Baxter's Curve Train Robbery

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Baxter's Curve Train Robbery
Ben Kilpatrick Ole Hobek 1912 Sanderson Texas.jpg
The bodies of Ben Kilpatrick (left) and Ole Hobek in front of the Sanderson depot.
Date March 13, 1912
Location Near Sanderson, Texas, USA
Also known as Sanderson Train Robbery
Participants Ben Kilpatrick
Deaths 2

The Baxter's Curve Train Robbery, also known as the Sanderson Train Robbery, occurred in 1912 near the town of Sanderson, Texas. Ben Kilpatrick and his partner, Ole Hobek, attempted to rob a Southern Pacific express car, but they were stopped by one of their hostages, David A. Trousdale, who managed to kill both of the bandits.[1]

Background[edit]

Ben Kilpatrick, known as the "Tall Texan", was originally a member of Butch Cassidy's Wild Bunch, but he was caught after the 1901 Great Northern Robbery in Montana and sent to the federal prison in Atlanta, Georgia. Upon his release, exactly ten years after the Great Northern Robbery, Ben went straight back to a life of crime.[1]

Old West historians have often written Ben Kilpatrick off as being entirely unable to commit a robbery without the help of Butch Cassidy or Kid Curry, however, after his release from prison, he and a man named Ole Hobek executed a series of "spectatular" bank and train robberies within a short period of time. The robberies did not yield much gain though, which necessitated further robberies.[2]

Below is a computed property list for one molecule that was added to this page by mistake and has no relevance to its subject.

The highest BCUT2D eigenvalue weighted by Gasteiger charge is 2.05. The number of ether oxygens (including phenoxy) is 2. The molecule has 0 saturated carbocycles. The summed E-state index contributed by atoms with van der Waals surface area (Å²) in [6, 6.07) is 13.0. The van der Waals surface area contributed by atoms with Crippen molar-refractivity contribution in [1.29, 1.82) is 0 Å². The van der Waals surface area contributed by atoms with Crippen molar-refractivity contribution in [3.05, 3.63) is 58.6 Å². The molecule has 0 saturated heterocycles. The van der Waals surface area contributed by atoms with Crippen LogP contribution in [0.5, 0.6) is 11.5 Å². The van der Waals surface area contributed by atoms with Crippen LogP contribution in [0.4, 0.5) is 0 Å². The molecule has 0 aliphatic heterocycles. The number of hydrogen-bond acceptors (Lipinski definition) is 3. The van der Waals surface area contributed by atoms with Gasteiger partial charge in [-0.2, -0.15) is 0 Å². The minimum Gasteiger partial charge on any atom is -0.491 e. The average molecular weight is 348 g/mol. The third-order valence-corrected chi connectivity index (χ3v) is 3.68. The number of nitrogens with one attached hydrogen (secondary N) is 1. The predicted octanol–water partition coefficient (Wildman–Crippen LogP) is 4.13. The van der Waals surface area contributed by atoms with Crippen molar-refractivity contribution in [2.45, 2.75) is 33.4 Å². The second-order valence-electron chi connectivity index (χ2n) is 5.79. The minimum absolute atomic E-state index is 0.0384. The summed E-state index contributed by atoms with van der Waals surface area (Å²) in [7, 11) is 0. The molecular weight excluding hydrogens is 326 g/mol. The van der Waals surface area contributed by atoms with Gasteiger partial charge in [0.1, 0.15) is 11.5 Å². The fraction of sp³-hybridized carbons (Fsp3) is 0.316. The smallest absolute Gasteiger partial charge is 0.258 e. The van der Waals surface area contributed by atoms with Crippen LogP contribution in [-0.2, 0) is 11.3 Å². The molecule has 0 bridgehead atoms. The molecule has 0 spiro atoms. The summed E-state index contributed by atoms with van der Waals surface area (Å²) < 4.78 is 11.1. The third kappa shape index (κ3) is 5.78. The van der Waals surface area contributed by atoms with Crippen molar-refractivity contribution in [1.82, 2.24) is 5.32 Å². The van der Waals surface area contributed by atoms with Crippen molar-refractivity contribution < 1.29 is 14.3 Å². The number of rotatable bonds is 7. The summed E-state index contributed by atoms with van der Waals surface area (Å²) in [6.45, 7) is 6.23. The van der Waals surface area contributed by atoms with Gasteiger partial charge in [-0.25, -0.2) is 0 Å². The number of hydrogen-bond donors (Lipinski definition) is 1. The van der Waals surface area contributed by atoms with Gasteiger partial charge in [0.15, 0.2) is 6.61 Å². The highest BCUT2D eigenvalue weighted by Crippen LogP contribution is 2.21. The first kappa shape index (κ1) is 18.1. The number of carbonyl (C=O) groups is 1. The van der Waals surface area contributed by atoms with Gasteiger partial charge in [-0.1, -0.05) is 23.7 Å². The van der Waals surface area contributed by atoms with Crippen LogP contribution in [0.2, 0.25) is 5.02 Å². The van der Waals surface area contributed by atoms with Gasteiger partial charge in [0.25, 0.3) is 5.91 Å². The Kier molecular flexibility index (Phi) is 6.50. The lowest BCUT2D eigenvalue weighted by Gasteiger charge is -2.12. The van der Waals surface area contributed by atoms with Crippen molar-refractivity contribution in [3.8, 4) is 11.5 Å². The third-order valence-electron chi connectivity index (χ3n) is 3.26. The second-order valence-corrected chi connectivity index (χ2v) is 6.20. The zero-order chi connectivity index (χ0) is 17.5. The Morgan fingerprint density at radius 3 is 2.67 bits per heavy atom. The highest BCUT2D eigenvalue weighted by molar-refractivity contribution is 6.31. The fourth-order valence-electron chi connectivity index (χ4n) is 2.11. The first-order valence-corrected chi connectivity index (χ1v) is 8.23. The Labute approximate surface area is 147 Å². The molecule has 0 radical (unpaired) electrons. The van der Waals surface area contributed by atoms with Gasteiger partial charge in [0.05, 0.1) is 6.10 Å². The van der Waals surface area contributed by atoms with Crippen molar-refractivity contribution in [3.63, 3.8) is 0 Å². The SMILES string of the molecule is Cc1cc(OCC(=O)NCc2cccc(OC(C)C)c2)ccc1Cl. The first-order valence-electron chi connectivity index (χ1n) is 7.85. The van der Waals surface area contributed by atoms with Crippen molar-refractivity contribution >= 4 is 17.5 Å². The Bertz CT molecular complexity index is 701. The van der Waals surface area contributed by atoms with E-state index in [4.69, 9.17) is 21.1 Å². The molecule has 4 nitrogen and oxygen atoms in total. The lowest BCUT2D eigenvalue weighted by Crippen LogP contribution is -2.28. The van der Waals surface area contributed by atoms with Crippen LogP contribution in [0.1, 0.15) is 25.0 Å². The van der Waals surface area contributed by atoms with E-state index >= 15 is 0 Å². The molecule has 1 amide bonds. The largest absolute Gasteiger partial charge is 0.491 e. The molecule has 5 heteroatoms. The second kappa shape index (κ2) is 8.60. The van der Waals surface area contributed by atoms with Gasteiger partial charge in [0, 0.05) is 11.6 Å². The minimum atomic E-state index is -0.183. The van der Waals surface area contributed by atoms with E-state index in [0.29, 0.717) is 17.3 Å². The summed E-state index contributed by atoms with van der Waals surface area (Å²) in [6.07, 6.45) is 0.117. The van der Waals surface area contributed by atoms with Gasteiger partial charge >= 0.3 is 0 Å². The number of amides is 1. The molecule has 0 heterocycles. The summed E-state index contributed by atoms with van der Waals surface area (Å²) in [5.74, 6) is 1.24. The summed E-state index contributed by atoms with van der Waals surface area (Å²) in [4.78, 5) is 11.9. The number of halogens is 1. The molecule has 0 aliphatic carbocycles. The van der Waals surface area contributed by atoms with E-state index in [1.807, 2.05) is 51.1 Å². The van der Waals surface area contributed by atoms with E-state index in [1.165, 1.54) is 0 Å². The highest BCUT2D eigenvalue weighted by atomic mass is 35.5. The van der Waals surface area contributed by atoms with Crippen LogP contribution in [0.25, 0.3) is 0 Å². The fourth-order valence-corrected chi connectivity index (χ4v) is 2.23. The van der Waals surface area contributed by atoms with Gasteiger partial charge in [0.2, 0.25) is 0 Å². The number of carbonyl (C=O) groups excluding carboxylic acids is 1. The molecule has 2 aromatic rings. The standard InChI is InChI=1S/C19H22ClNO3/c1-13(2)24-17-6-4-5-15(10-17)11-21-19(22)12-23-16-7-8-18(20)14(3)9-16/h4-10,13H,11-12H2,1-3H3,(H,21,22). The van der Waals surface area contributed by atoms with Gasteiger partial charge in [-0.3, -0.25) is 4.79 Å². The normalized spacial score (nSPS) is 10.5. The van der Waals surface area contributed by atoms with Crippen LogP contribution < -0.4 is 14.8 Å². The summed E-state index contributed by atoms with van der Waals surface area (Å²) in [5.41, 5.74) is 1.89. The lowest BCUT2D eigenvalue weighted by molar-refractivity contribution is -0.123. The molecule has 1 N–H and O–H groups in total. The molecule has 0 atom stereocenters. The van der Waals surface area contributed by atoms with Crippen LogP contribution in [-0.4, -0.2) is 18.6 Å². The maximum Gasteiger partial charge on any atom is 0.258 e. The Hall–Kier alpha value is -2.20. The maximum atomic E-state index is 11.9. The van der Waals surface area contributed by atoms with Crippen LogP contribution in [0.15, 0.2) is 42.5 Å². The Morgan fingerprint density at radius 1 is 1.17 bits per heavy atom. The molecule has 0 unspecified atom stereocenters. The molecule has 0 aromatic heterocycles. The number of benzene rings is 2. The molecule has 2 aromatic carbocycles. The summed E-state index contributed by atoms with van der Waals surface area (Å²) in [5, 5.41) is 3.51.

Little is known about Hobek's life prior to his release from prison, where he is believed to have met Ben. However, anticipating Ben's release, he makes an appearance in West Texas in the spring of 1911. Claiming to be a detective, he shared a hack with two men from San Angelo who were taking a trip to Sheffield. Once there, Hobek disappeared without paying his share of the bill. Investigators would later determine that he contacted someone in Christoval, where some of Ben's relatives lived. Hobek was next seen in Memphis, Tennessee, where he was working for the L.B. Price Mercantile Company from July 1911 until February 5, 1912.[1][2]

The robbery[edit]

At about 12:05 AM, March 13, 1912, Ben and Hobek boarded Southern Pacific's Train #9 in Dryden and rode it west towards Sanderson. Once they were out of town, the two robbers put on masks and made their way to the front of the train to take the engineer, D. E. Grosh, two of his crewmen, and the express messenger hostage. The robbers then ordered the engineer to stop the train at the first iron bridge west of Baxter's Curve, which was located approximately mid-way between Dryden and Sanderson and was where they had left their horses.[1][3]

While Kilpatrick was holding the engineer at gunpoint, Hobek went to the express car with the express messenger, David A. Trousdale, and the two crewmen in order to disconnect the following cars and commence the actual robbery. Along the way, Trousdale managed to arm himself with an ice mallet that was used for a shipment of frozen oysters. He concealed it upon himself until an opportune moment. A few minutes later, as Hobek was looking down to pick up a package, Trousdale struck him in the head with the mallet and killed him.[1][3]